Past Forward

Activating The Henry Ford Archive of Innovation

Conserving Our McCormick-Deering Farmall Regular Tractor

April 7, 2021 Archive Insight
Gray tractor with red wheels and attachments along side and front
McCormick-Deering Farmall Tractor, circa 1925 / THF179719


International Harvester introduced the first commercially successful row-crop tractor, the McCormick-Deering Farmall, in 1924. It represented a whole new approach to farming. Today we think of corn, cotton, soybeans, and other crops as being planted and harvested in long rows, but before the 1920s, farmers often planted crops in a grid pattern on smaller fields, which they cultivated using draft animals and a shovel plow.

As tractor usage increased, farmers were able to reduce the amount of land dedicated to housing and feeding draft animals. On average, farmers could re-purpose five acres of land for every horse that was no longer needed. This increase in usable land for farming provided a powerful incentive for farmers to own a tractor.

The McCormick-Deering Farmall was the first tractor to incorporate small, closely spaced front wheels that could travel between rows, and a high rear axle clearance to straddle the plants. It also included a power “take-off” unit to run machinery like the New Idea corn picker. International Harvester, with its Farmall tractor, overtook Ford Motor Company to lead the nation in tractor sales.

We recently completed some conservation work on the McCormick-Deering Farmall "Regular" tractor (52.38.4), which is on display in the Agriculture and the Environment exhibit in Henry Ford Museum of American Innovation. The Farmall “Regular” has gone through a series of restorations and re-interpretations since it came into our collection in 1952.

Tractor on wood floor in exhibit, surrounded by other equipment
Tractor on wood floor in exhibit, surrounded by other equipment
Before (above) conservation and after (below) 2019 conservation work, with the addition of the Farmall Cultivator No. HM-229 add-on kit and set of metal wheels.

In 2003, a team of volunteers, under the direction of a conservator, began the process of returning the tractor to its 1926 appearance. During this process, most of the newer Farmall red restoration paint layer was removed, as were F-20 parts that were not appropriate to the “Regular” model.

Most recently, we made the decision to retain the 1926 appearance and re-introduce the 1930s Farmall Cultivator No. HM-229 add-on kit, a compatible addition farmers could purchase. To do this, the tractor would need to be painted in appropriate colors. Luckily, our Curator of Agriculture and the Environment, Debra A. Reid, tracked down the manufacturer’s elusive colors: International Harvester Gray and Harvester Blue varnish enamel paint.

Harvester Gray was fortunately documented by Mark Stephenson at McCormick-Deering.com. The Harvester Blue was matched from residual paint on a gang beam that was hidden behind an installed cultivator part. The paint was compared with a manufacturer’s paint chart from the Wisconsin Historical Society.

Wooden board with gray-blue and red paint on it
The residual Harvester Blue paint on the Cultivator’s gang beam.

Manual cover with text and image of tractor
To aid in completion of this project, a copy of the manufacturer’s original instruction manual we obtained proved to be an invaluable resource.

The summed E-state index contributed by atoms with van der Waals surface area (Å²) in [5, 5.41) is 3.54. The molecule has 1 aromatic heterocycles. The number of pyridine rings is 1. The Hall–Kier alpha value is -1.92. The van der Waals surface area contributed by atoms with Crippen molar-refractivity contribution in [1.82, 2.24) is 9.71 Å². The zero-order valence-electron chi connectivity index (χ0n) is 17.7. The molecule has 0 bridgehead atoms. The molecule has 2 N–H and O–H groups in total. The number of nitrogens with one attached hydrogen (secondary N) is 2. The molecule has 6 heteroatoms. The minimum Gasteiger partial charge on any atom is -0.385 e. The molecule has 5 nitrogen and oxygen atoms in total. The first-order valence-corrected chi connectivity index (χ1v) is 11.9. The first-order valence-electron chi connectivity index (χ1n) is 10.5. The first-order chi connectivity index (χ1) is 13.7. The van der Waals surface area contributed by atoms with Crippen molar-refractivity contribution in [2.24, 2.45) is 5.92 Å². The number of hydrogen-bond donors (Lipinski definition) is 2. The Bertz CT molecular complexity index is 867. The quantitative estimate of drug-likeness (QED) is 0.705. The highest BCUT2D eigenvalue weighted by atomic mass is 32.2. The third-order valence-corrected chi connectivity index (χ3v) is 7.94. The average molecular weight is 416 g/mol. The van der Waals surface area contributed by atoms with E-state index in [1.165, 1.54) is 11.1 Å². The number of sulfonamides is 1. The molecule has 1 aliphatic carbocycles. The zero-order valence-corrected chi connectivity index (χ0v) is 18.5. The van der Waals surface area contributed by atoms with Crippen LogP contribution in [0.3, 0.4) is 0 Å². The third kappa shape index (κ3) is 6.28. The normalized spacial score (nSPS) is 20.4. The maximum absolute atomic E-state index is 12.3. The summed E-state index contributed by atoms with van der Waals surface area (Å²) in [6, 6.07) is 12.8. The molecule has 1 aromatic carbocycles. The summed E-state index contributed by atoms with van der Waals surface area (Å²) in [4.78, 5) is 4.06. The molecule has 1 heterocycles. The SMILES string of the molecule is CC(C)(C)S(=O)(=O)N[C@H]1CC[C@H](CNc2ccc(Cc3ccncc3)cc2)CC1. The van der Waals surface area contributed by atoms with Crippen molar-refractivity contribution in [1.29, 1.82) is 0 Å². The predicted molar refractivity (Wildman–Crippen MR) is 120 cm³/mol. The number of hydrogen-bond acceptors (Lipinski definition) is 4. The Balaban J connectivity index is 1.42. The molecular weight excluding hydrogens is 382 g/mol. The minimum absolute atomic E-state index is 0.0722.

Three men wearing blue gloves work on a piece of equipment
Conservation volunteers Doug Beaver, Glen Lysinger, and Jim Yousman put on the cultivator rear track sweep attachment, supported by a high-lift pallet jack.

Small vehicle towing a large gray tractor with red wheels, with a man sitting on the tractor and a couple others walking next to it
Conservation Specialist Andrew Ganem steers the tractor as it is towed by Exhibits Preparator Bernhard Wilson.

Logistics included towing the tractor to its display location at the museum and completing the rest of the assembly onsite in the museum; for ease of movement, the rubber wheels were used to maneuver the tractor into the museum.

Large tire dangling from forklift, being guided by a man kneeling on the ground
Exhibit Preparators Ken Drogowski on the forklift and Jared Wylie on the floor remove one of the 40” x 6” rubber wheels.

Three men stand and kneel around a piece of equipment, holding a red metal tire
The metal wheel gets mounted by Exhibits Preparators Jared Wylie and Neil Reinalda and Conservation Specialist Andrew Ganem.

The rest of the cultivator assembly, which includes gang beams, two rear spring teeth, and ten gang sweeps, was added after the tractor returned to the exhibit area. A set of 25” x 4” front metal wheels and 40” x 6” rear metal wheels replaced the rubber wheels. This process required a methodic approach to safely complete, using forklifts, straps, a watchful eye for concerns and risks, and general tools. Once removed, the set of rubber wheels were returned to collections storage.

This work could not have been completed without the help of staff from the collections management, conservation, curatorial, and exhibits teams at The Henry Ford, as well as our dedicated volunteers Glenn Lysinger, Doug Beaver, Jim Yousman, Larry Wolfe, Harvey Dean, Neil Pike, Deb Luczkowski, Maria Gramer, and Eric Bergman.

Check out the recently conserved tractor and a variety of other agricultural items in the Agriculture exhibit in Henry Ford Museum of American Innovation.


Cuong T. Nguyen is Conservator at The Henry Ford.

farming, Henry Ford Museum, agriculture, by Cuong Nguyen, conservation, collections care, #Behind The Scenes @ The Henry Ford

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